Explaining the Winter Olympics

Are you watching the winter Olympics on TV? There are sport disciplines in seven sports and it seems that NBC is determined to cover them all. Medals are up for grabs. We will become intimate with many sports, such as, the luge, half-pipe, and slalom, some of which we try to forget even exist except in the Olympics.

As a public service, I will attempt to explain some of the key events.

First, we will talk about the sliding events. I’m sure there is a skill involved in these sports, but it is difficult to know what it is. Take the luge; please take the luge. This involves lying on a sled and sliding down an ice-covered chute, sort of like a water slide park in winter. Flip the luge over, and you have the skeleton, riders going down the icy chute headfirst at speeds of 80-90 mph. Those who survive win a medal and a free brain surgery.

Then there is the bobsledding (a.k.a bobsleighing) event. Bobsledding is an unending, night after night competition. First is two-man, then four-man, then six-man and eight-man, bobsledding backwards, bobsledding upside down, and freestyle bobsledding where bobsleds slide off a steep ramp and turn flips in the air. Bobsled dancing is coming soon.

One of the most popular sports at the winter of Olympics is skiing. Freestyle skiing has five subdivisions: mogul, arial, ski cross, half-pipe and slope style, known informally as bumps, jumps, thumps, stunts, and lumps. In addition, there is downhill skiing called the slalom, which is a Norwegian word for zigzag, not to be confused with the Jewish word shalom.

Cross-country skiing is self-explanatory. When combined with rifle shooting, it becomes the biathlon. There is no triathlon, quadathlon, pentathlon, hexathlon, decathlon, polyathlon or other-athlon, probably because so many guns in the hands of losers could turn into an act of terrorism.

Snowboarding repeats all the events in freestyle skiing on a skateboard without wheels. It still resembles the local skateboard park. Give these long-haired, droopy-drawers wheels, and there is no telling how many medals they could stack up for the US while still managing to hold up their pants by snowboarding upside down.

Skating events are diverse and include hockey and speed skating. Speed skating requires you to be able to skate with one hand behind your back while dressed in rubber diving suit. Hockey is only interesting as long as your team can cheat better and more than the teams of other countries.

The oldest Olympic sport is figure skating. Figure skaters must be able to twirl round and round with one foot over their head without getting dizzy, falling down, having a wardrobe malfunction, or tripping over bouquets of flowers. The skaters must not only be technically perfect, but they must also be graceful and beautiful. Skaters dress in glittery, designer skate dresses and glue rhinestones on their eyelids. Judging is done by a point system so complicated not even the judges understand it, leading to much controversy over why the Russians always win.

Olympic sports coverage is not complete without the Scottish sport called curling. It has nothing to with styling hair but is about sliding rocks across the ice. The team’s housekeepers sweep the ice with brooms to keep the rocks from getting dirty, making it one of the cleanest sports in the Olympics. I would explain more, except no one except Scots and Canadians really understand it.

So, that’s the gist of the Olympic Games, except for counting the medals awarded to the athletes with the most sunburned noses and flowers. By the way, the gold and silver medals are both silver, but the gold one tastes better when bitten.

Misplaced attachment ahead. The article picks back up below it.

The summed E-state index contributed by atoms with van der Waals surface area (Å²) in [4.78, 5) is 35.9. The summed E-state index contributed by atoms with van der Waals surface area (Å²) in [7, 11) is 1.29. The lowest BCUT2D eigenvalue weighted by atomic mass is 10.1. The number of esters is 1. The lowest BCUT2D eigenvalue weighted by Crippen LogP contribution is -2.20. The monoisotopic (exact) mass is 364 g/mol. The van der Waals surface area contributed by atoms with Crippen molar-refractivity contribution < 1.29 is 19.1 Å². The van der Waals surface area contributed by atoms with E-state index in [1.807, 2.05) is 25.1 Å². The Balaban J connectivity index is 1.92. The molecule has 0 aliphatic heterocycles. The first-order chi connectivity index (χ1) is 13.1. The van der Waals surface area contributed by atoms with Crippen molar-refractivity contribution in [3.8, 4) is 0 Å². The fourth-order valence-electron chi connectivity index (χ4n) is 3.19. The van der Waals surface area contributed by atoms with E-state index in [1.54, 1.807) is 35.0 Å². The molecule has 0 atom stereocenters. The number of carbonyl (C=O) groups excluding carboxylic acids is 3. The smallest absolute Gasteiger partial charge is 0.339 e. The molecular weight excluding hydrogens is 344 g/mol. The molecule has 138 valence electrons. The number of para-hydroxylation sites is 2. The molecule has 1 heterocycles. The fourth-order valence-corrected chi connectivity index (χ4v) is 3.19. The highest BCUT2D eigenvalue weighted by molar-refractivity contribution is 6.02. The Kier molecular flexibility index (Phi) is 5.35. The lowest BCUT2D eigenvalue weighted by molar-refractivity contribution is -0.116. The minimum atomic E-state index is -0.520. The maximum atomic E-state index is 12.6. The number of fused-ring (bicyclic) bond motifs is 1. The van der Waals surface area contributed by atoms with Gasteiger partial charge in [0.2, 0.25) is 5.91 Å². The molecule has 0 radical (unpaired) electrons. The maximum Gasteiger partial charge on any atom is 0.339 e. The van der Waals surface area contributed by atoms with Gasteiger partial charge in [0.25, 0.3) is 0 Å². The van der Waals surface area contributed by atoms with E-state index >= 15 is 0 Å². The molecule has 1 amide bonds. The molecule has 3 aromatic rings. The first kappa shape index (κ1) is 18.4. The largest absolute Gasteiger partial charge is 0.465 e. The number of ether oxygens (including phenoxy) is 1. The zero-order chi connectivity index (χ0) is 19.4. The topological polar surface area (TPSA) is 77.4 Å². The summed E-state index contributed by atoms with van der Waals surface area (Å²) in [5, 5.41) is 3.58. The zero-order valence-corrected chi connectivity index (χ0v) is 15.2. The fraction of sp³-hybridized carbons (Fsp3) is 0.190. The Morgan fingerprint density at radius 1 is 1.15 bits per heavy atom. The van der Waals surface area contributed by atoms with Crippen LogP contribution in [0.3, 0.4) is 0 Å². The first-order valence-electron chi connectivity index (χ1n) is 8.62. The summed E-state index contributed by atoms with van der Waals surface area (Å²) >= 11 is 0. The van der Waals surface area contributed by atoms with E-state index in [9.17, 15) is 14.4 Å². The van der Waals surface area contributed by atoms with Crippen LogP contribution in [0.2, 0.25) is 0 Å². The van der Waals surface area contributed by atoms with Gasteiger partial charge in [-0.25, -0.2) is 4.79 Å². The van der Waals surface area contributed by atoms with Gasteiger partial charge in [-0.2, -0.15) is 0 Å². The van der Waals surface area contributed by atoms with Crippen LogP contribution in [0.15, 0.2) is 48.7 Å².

Copyright 2014 Sheila Moss

About Sheila Moss

My stories are about daily life and the funny things that happen to all of us. My columns have been published in numerous newspapers, magazines, anthologies, and websites.
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9 Responses to Explaining the Winter Olympics

  1. Pingback: Explaining the Winter Olympics | Humor Columnist Blog

  2. Sheila Moss says:

    Reblogged this on Humor Columnist Blog and commented:

    This is a reblog of an article on the Winter Olympic Games that begin today 8:00 EST. Except for the players, I doubt there has been much change except a little more hype and a lot more grumbling. I doubt most of us will watch much of it, except for the ice skaters. Prove me wrong.


  3. Jane Gealy says:

    Love the winter Olympics! My partner and I rode on the Olympic Bobsleigh track in Tignes a couple of years ago – exhilarating and very scary! I only know one person mad enough to go down on the skeleton bob (the one where you lie face down on a ‘tea tray’). The G-force was so strong he could hardly lift his head and scuffed the skin off the end of his nose!


  4. One point you forgot to add is the excruciating ‘details’ doled out by NBC, adding significantly to what is already an ordeal!


  5. energywriter says:

    Hilarious! You summed it up so well.

    Liked by 1 person

  6. Sheila Moss says:

    Seems as if there are a lot of falls this time by the ice skaters. I can’t remember them falling down before except once in a while. Now it seems as if making it through a routine without falling is the most unusual.


  7. Good description of the events. I love the ice skating — couples, dancing, figure, whatever. I can’t walk on dry pavement without falling and there they are, looking graceful on ice with a skinny blade. Defies logic!

    Liked by 1 person

  8. Sheila Moss says:

    I enjoyed watching the ice skating tonight. The skiing, not so much.

    Liked by 1 person

  9. geezer94 says:

    Whew … I think you have managed to make Divorce Court, Judge Judy and Wheel of Fortune more appealing viewing choices. (Don’t people get cold outside anymore?) g

    Liked by 1 person

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